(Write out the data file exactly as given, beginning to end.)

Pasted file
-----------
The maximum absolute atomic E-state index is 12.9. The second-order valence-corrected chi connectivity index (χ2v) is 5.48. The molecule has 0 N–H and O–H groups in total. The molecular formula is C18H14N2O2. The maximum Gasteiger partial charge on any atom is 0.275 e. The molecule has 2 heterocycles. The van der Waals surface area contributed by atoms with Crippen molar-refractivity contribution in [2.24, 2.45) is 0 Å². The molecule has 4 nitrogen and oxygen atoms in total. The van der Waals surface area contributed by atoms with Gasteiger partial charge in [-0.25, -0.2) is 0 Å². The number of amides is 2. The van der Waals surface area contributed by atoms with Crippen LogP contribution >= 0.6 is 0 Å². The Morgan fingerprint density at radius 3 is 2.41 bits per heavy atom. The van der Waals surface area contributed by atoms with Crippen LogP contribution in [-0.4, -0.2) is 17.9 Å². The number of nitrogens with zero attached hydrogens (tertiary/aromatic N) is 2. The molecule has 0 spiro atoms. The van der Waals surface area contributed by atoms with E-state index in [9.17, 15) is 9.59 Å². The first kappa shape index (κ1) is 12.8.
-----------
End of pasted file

The maximum absolute atomic E-state index is 12.9. The second-order valence-corrected chi connectivity index (χ2v) is 5.48. The molecule has 0 N–H and O–H groups in total. The molecular formula is C18H14N2O2. The maximum Gasteiger partial charge on any atom is 0.275 e. The molecule has 2 heterocycles. The van der Waals surface area contributed by atoms with Crippen molar-refractivity contribution in [2.24, 2.45) is 0 Å². The molecule has 4 nitrogen and oxygen atoms in total. The van der Waals surface area contributed by atoms with Gasteiger partial charge in [-0.25, -0.2) is 0 Å². The number of amides is 2. The van der Waals surface area contributed by atoms with Crippen LogP contribution >= 0.6 is 0 Å². The Morgan fingerprint density at radius 3 is 2.41 bits per heavy atom. The van der Waals surface area contributed by atoms with Crippen LogP contribution in [-0.4, -0.2) is 17.9 Å². The number of nitrogens with zero attached hydrogens (tertiary/aromatic N) is 2. The molecule has 0 spiro atoms. The van der Waals surface area contributed by atoms with E-state index in [9.17, 15) is 9.59 Å². The first kappa shape index (κ1) is 12.8.